This website uses affiliate links at no cost to you. Thank you.
February 01, 2024

Montessori Activity: Valentine's Stencil Painting

Valentines Day is right around the corner and that means I'm adding a couple of things to our Montessori art shelves to celebrate. While adding seasonal work to your Montessori home can be super fun, it doesn't have to be super complicated. Since giving cards at Valentine's Day is super popular, I wanted to add something for Ted to be able to make some cards for friends or family. So I decided on some simple stencil painting work. 

This simple work is perfect for preschoolers for encouraging fine motor skills, multiple steps and a little precision without being too difficult to clean up. Plus some great opportunities for social emotional learning as we make and give something simple and beautiful to others. 

Make a Montessori Friendly Valentine with Stencil Painting

Like I said these are super simple! A tiny bit of preparation on your part and your kids will be making tons of great cards in no time. To make these you'll need: 

  • Tray: Use an easily cleanable tray that can be painted on (so no high sides). Ours is an old dinner plastic dinner plate. 
  • Heart Stencil: You want something plastic or easily cleaned
  • Paint: I went with white on colored paper, but you could do colored paint on white too. I just placed a small amount in a jar with a lid to make it a little more toddler-proof.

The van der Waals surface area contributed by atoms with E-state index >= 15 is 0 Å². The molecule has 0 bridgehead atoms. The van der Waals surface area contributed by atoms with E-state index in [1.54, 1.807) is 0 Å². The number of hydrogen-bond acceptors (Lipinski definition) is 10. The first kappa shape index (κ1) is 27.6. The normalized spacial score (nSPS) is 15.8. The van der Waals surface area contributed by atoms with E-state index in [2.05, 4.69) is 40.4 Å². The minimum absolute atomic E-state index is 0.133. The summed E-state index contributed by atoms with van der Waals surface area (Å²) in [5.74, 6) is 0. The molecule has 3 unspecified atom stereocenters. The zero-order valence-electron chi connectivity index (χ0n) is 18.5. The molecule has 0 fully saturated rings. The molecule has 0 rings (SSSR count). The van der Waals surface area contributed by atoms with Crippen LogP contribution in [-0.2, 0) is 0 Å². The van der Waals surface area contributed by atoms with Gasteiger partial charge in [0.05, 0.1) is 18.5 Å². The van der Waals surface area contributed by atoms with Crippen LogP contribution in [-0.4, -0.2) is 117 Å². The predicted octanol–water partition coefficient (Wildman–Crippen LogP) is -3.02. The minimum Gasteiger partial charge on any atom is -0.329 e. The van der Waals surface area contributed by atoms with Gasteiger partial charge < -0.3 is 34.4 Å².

• Paint Daubers: You could use regular brush, I just think this adds a fun texture and is a bit easier with the stencil
  • Contiment Cup: or any small cup to hold brush and small sponge
  • Paper: precut into squares big enough to fit under the stencil comfortably
  • Tape: I used painters tape to make it come off easily, but anything works.

To prepare the tray, tape the top of the stencil to the middle of the tray. That leaves the bottom open so that paper can be slid under the stencil. Then show your child how to dip the dauber in the paint and stamp the stencil - make sure to model how to keep the paper still with your free hand. I showed first around the edges and then the middle. 

This can be a bit tricky for little hands to balance keeping the paper still and the painting motion. That's why I suggest taping the stencil so it's one less thing moving about. When they are done with the heart, show them how to lift the bottom of the stencil gently upward and remove the paper. 

Cleaning Up Montessori Art Work

Cleaning up and restoring work should always  be a consideration when adding any art tray to your shelves in your Montessori home. Here, once they remove the paper they should notice there is some paint on the stencil. I simply show them how to damp the sponge (if it isn't already) and wipe down the stencil until it is free of paint. Then, finally, the brush needs to be rinsed out and the cap returned to the paint. 

The cleaning up of this work actually caught Ted's interest far more than painting did. He happily made a bunch of cards just in order to wipe the stencil down again! You never know what is going to catch their attention! 

I hope this simple work is a hit on your shelves and with your children this month. Or change up the stencil and add it at anytime! As Montessori parents we get to be flexible and follow our child's interest in these types of simple fun activities. 

And if you try it, tag me on social media, I would love to see it! 

Perfect for encouraging fine motor skills, multiple steps, and a little precision, Montessori Stencil Painting is a big hit among preschoolers. It offers a great balance between fun and learning. High on creativity, low on mess - this guide walks you through conducting your first stencil painting activity. Jump in today and enrich your child's learning with Montessori techniques.

Support me